Greenwich Public Relations Campaign: Preliminary Results Shared

re-branding Greenwich, showingoff assets including beaches and harbor, events like the Greenwich Town Party, a vibrant downtown, great schools.Jan 12. This article has been updated. It originally stated that the Think Greenwich Twitter had retweeted posts from Greenwich in the UK and Greenwich Village. That paragraph has been deleted.

Four months into the Greenwich public relations campaign being executed by New York City based Lou Hammond Group, many are wondering about results.

In one of the biggest Greenwich business stories of 2017, the Town pitched in $30,000 toward the $120,000 effort. Approval of the $30,000 squeaked by in May with a single vote in the RTM. The yearlong contract with the PR agency was approved and commenced on Sept 4.

The idea for the initiative sprung from the First Selectman’s Economic Advisory Committee, who saw presentations from several PR agencies before picking Lou Hammond Group, who touted their experience promoting municipalities.

During discussions at hearings on the budget, those in favor of the PR campaign referred to the declining presence of hedge funds in Greenwich, empty store fronts on Greenwich Avenue and inventory of unsold houses particularly in back country Greenwich. They also spoke of the damage done by Starwood Capital’s Barry Sternlicht’s infamous comment, “You can’t give away a house in Greenwich.”

Robin Kencel, a local realtor who is a member of the First Selectman’s Economic Advisory Committee, said the PR effort was launched in September following five months of fundraising.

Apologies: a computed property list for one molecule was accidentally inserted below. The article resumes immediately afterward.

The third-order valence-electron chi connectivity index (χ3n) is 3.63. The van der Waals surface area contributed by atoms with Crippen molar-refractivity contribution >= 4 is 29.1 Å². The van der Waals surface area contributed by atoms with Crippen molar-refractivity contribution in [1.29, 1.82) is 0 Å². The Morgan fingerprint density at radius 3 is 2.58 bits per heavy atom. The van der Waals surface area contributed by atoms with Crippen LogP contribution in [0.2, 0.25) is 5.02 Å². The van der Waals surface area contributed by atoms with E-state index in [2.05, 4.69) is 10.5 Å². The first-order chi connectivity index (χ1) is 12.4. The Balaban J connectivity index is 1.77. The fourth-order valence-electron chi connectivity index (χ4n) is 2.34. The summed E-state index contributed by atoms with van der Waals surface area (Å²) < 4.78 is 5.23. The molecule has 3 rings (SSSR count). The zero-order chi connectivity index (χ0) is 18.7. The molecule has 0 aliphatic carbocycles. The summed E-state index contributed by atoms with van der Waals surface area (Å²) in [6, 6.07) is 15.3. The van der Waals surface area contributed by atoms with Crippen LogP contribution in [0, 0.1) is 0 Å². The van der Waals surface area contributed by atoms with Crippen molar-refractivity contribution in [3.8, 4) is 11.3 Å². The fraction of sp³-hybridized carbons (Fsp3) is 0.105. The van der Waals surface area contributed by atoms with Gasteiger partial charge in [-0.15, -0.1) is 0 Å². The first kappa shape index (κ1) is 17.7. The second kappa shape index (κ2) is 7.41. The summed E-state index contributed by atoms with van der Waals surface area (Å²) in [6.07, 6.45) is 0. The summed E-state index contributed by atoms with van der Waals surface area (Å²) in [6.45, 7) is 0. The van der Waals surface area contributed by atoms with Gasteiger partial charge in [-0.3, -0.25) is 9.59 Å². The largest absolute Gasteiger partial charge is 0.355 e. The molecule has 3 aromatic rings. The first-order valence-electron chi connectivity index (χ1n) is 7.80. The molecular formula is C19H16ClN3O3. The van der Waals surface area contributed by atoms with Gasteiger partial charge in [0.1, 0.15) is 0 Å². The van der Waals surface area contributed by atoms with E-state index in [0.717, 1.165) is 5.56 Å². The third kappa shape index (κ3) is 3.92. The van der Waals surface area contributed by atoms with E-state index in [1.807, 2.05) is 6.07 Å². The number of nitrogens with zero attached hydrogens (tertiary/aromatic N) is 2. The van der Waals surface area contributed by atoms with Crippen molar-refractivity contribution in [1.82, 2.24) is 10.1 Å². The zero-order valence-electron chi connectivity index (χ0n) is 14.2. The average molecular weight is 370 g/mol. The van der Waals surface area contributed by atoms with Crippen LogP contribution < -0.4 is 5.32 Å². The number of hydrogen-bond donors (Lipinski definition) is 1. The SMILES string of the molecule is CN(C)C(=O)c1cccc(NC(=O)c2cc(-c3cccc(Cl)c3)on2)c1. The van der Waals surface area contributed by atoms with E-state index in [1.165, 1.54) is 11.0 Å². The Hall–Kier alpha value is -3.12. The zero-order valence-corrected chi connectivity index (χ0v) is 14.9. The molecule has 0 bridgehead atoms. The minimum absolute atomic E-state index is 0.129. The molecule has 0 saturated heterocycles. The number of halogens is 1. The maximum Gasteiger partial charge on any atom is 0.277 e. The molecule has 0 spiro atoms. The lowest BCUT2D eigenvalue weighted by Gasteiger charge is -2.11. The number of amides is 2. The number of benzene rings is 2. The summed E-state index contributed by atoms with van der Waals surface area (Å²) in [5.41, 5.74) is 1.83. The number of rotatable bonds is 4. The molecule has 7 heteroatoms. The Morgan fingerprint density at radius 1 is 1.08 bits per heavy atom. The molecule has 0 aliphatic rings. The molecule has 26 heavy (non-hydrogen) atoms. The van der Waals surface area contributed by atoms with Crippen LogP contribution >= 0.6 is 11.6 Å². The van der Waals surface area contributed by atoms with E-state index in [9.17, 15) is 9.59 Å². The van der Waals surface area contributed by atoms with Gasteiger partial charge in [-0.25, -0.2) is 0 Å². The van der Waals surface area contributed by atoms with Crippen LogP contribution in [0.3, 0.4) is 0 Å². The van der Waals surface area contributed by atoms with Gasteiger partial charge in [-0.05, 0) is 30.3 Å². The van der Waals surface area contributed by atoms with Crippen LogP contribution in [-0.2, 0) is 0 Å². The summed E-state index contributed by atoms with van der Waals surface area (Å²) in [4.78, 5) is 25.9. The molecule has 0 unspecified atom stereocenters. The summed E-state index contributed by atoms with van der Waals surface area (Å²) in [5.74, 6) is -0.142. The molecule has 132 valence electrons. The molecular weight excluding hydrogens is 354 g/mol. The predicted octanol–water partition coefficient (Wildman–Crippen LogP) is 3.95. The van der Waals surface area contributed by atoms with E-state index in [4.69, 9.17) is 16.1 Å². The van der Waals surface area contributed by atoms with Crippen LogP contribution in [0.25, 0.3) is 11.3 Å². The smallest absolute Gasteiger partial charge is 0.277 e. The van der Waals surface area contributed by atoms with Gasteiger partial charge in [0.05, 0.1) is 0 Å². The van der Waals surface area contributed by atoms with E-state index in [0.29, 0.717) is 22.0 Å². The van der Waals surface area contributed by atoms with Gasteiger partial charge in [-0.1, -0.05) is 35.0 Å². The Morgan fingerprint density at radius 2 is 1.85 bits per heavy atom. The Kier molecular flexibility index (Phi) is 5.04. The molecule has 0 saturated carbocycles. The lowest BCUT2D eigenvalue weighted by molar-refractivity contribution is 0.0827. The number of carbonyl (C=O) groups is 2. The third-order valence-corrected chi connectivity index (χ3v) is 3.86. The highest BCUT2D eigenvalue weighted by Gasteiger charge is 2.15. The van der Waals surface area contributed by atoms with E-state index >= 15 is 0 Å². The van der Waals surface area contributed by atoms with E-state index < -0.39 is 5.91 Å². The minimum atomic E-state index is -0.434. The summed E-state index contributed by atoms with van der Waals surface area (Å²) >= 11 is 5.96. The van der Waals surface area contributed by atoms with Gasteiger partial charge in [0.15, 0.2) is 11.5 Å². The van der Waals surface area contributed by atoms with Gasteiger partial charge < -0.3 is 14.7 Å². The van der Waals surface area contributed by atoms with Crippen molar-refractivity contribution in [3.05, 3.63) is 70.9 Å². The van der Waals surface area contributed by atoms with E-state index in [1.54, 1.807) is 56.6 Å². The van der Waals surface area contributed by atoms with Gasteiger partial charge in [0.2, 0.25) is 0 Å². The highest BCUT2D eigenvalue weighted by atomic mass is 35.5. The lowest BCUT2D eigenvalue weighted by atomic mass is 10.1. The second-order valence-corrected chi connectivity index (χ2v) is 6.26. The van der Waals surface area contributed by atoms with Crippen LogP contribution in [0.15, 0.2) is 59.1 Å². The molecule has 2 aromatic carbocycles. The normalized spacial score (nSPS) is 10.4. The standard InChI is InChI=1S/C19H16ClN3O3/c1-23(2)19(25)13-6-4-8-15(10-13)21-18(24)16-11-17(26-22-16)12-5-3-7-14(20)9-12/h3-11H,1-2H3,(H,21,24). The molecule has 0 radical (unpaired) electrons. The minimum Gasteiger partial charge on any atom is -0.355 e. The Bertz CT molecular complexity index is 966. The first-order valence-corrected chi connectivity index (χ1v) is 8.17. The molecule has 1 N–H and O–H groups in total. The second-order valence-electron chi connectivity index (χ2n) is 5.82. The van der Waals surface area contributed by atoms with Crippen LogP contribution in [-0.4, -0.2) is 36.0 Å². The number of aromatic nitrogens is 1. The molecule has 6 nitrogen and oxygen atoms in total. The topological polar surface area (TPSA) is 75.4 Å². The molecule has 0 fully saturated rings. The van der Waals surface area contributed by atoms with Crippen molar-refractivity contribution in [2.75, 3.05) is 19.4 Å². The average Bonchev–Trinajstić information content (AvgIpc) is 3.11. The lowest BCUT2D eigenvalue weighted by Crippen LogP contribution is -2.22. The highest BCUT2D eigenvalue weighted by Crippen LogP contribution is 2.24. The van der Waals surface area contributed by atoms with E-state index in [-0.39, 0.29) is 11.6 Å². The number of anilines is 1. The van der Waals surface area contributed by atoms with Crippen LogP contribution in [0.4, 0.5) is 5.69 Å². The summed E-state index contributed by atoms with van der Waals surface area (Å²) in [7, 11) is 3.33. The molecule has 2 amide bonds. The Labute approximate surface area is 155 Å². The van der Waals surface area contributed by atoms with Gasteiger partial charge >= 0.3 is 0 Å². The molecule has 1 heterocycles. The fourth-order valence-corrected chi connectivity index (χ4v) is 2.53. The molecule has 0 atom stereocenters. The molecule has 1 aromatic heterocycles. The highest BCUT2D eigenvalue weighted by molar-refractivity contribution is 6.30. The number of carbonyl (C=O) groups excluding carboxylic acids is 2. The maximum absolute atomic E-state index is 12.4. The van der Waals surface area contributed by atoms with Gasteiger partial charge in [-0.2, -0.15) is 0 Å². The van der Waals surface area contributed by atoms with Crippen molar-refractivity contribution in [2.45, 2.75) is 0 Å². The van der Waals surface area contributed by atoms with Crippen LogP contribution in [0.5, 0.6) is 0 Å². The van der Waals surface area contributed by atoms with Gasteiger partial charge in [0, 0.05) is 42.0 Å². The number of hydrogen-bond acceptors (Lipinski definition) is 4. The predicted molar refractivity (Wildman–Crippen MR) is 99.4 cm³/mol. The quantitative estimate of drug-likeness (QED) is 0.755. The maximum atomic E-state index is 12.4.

Four months in, Kencel said the campaign, named “Think Greenwich,” has issued a dozen press releases with the goal of scoring a feature story about Greenwich in a top tier publication such as the Wall Street Journal.

Reached by phone on Tuesday, Kencel said the effort was going along very nicely.

“Trying to get into ‘A-List media’ takes six to nine months due to their lead times,” she said. “But every month we’re sending out press releases.”

Through Lou Hammond, there is a visit in the works from Lux Magazine at the end of January, though the guests will not be chaperoned.

“They’ll come on their own,” she said. “We’ll find out what their interest is. We’ll make a match so that so they can get a good feel. We’ll give a list of suggestions.”

Also, Kencel said Greenwich has been included in two real estate roundups in the New York Times. “One was their section on what’s selling. We were included on what’s selling for $600K and another real estate vignette.”

Kencel said the agency is tracking results on social media and responses to press releases. They are using the previous PR campaigns for other municipalities as benchmarks, and report that results at this early point in the campaign are on par.

On Wednesday, during a regular meeting of the First Selectman’s Advisory Committee, Kencel and Sabine Schoenberg said they are in touch with the PR agency on a daily basis.

“We are all hoping for a big story in a top tier publication,” Kencel said. “We only started on September fourth.”

Kencel explained that Greenwich needs something newsworthy to earn a major feature. “You’ve got to have some news. You can’t just say look at us, we’re great,” Kencel said on Tuesday.

On Wednesday she suggested the upcoming China Conference might be newsworthy for a feature story in an A-List publication.

“We’re one of the few towns with a PR effort without an economic development office,” Kencel said. “That would really take this to the next level. We’d have someone sitting there advancing it every day.”